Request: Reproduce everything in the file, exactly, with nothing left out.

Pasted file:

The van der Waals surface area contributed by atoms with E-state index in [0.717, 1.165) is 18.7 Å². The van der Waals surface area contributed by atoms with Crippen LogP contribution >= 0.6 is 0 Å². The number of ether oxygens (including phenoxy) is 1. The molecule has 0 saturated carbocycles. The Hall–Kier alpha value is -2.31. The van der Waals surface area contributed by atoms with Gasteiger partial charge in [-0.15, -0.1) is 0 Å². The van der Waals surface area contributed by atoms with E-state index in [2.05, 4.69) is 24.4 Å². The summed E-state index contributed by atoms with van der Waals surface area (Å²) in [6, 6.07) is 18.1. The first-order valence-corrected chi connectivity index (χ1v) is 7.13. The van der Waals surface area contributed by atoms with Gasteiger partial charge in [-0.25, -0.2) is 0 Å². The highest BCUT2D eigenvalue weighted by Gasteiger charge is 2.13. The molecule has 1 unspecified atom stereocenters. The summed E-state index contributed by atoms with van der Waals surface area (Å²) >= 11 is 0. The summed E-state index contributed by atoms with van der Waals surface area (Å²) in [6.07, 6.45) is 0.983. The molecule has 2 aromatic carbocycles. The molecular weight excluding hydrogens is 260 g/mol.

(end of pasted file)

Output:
The van der Waals surface area contributed by atoms with E-state index in [0.717, 1.165) is 18.7 Å². The van der Waals surface area contributed by atoms with Crippen LogP contribution >= 0.6 is 0 Å². The number of ether oxygens (including phenoxy) is 1. The molecule has 0 saturated carbocycles. The Hall–Kier alpha value is -2.31. The van der Waals surface area contributed by atoms with Gasteiger partial charge in [-0.15, -0.1) is 0 Å². The van der Waals surface area contributed by atoms with E-state index in [2.05, 4.69) is 24.4 Å². The summed E-state index contributed by atoms with van der Waals surface area (Å²) in [6, 6.07) is 18.1. The first-order valence-corrected chi connectivity index (χ1v) is 7.13. The van der Waals surface area contributed by atoms with Gasteiger partial charge in [-0.25, -0.2) is 0 Å². The highest BCUT2D eigenvalue weighted by Gasteiger charge is 2.13. The molecule has 1 unspecified atom stereocenters. The summed E-state index contributed by atoms with van der Waals surface area (Å²) >= 11 is 0. The summed E-state index contributed by atoms with van der Waals surface area (Å²) in [6.07, 6.45) is 0.983. The molecule has 2 aromatic carbocycles. The molecular weight excluding hydrogens is 260 g/mol.